Plan ahead this Christmas season to take a stroll down memory lane with the older members of your family. You will not only be doing them a favor but helping yourself as well. Research on aging has revealed that reviewing life experiences, including sharing stories of and observations from past events, is an important part of the aging process.
Encourage Seniors to Reminisce, Share Pictures and Tell Stories
Whether one’s ancestors immigrated recently or came over on the Mayflower, seniors have stories to tell that younger family members can benefit from absorbing. Getting out the picture albums and family videos and having grandma identify the subjects depicted is a wonderful way to expose younger family members to their ancestry. It also helps keep the older generation engaged and feeling relevant.
I hear seniors complain that their grandchildren – and sometimes even their children – are so devoted to texting their friends when the elders are visiting that they feel ignored and disrespected. If it means having adults and children alike deposit the cell phones, pads and other devices in a basket for an hour or two so all can turn their attention to the story-telling, do it.
Preserve the Shared Memories, Photos and Tales
But it isn’t enough for children to hear parents and grandparents tell their stories. The stories need to be preserved in ways that younger family members can review them long after parents and grandparents are gone and memory of the details of the reminiscences have faded. Think about videoing the reminiscences of older family members. Have grandma give a recitation of the family tree, annotated with anecdotes which reveal personality quirks of all the ancestors mentioned.
Some photos may be so special they need to be duplicated so each family member has a replica. If the family has a set of framed, hand-tinted portraits of each member, instead of splitting them up and distributing them individually, consider having the set copied so each member possesses a complete set.
Reproduce and Distribute Photos and Documents to the Rest of the Family
Encourage the elders to produce family documents – wills, deeds, contracts of sale, birth certificates, marriage licenses, etc. – they have saved from their own files and those of their ancestors. Better yet, invest in a portable scanner and take it to grandma and grandpa’s. Scan in photos and important papers. Later, copy these documents on thumb drives and present them to other family members. Preserved permanently, these records can reveal to you and your descendants the lives of your predecessors.
Consider StoryWorth or Similar Family History Preservation Services
Families might want to subscribe to one of the new companies, like StoryWorth, which focus on helping people collect their family histories. The founder of StoryWorth, a former software engineer and project manager at Google. Baum had tried unsuccessfully to get his parents to record the family history in a book which contained a series of questions designed for that purpose. Frustrated by failure, he experimented with sending weekly emails to his parents, asking them to recall their earliest childhood memories or their favorite children’s books. Baum discovered that these specific queries broke his parents’ lives into smaller, more manageable bits — and his parents eagerly responded.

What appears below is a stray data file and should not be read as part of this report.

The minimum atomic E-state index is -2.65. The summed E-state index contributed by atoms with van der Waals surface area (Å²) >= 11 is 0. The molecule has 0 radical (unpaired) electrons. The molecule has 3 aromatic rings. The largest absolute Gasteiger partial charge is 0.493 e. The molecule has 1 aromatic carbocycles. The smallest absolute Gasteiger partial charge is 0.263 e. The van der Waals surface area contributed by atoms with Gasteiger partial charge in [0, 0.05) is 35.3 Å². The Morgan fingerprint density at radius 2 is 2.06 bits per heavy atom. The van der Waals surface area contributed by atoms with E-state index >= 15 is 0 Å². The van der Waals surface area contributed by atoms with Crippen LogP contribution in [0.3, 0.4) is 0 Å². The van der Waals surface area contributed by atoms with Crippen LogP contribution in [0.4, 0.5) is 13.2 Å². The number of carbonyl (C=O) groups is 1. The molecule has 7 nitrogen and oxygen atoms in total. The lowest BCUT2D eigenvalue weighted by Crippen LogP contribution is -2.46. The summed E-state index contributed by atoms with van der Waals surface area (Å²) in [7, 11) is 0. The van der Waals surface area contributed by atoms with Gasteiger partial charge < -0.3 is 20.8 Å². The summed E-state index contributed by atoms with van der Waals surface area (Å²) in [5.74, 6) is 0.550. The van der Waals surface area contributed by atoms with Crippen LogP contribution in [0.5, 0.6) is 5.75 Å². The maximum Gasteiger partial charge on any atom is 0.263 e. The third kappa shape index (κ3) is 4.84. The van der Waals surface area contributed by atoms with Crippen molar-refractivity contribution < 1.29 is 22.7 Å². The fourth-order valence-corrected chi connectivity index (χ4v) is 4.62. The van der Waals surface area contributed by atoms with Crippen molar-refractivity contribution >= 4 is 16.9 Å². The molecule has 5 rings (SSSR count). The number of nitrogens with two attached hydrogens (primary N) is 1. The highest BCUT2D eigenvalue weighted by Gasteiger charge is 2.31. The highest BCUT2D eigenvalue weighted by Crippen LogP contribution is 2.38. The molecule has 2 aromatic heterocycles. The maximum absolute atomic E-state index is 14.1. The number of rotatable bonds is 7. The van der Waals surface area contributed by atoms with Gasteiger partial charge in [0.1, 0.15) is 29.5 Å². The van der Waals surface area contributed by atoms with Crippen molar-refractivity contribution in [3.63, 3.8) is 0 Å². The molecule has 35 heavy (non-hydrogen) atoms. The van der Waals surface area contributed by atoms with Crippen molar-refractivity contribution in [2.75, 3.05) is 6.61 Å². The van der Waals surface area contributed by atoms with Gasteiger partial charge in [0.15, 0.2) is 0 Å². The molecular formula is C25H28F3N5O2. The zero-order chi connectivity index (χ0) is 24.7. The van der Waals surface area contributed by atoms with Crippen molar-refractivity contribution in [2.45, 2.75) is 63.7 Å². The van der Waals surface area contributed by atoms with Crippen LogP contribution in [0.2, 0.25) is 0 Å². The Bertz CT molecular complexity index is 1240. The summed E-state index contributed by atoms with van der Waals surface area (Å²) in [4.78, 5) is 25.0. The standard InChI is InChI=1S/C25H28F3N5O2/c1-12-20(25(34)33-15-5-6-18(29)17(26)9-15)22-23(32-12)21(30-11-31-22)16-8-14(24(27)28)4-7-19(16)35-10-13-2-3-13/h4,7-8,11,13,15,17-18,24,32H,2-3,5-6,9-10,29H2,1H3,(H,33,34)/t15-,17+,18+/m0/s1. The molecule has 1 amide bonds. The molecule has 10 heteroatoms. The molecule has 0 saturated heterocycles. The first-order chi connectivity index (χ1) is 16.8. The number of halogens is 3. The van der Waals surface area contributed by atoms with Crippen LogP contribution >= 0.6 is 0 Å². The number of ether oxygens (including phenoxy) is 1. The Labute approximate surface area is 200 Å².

For an annual fee of $49, subscribers are entitled to the services of StoryWorth. These include a list of questions for a loved one to answer. Participants report that answering the questions is easier than attempting to write a lengthy – and overly generalized – history of their earlier lives. The program gives respondents the choice of typing in their responses or using a voice feature similar to voicemail.
According to a recent New York Times article “Preserving Family History, One Memory at a Time,” subscribers to StoryWorth have created more than 10,000 stories. Users can upload audio files, photos and documents. But, StoryWorth is not the only source for help. Others, like Memloom, that allow users to upload video, audio, photos as well as their own stories.
Create A Family Tree
Encourage the eldest members of the family to provide as many vital statistics as they can about their own parents, grandparents, siblings, aunts and uncles. Designate a family scribe to construct a family tree, leaving blank spaces wherever information is missing. Set a goal for the coming year to fill in the blanks. Even if genealogy isn’t a passion for family members, tracing lines back for even a few generations could reveal important health information to younger family members.
Don’t Neglect the Near Past or the Near Future
Over the holidays, don’t forget to encourage Seniors to talk about the events of their lives during the past year. These conversations reassure Seniors that their near past is important and cherished. Seniors need to be engaged with, not isolated.
Sandra W. Reed is an attorney with Katten & Benson, an Elder Law firm in Fort Worth, Texas. She lives in beautiful Somervell County, near Chalk Mountain. If you have questions about this column or wish to suggest a topic of interest, Ms Reed may be contacted by phone at 254-797-0211 or by email at firstname.lastname@example.org.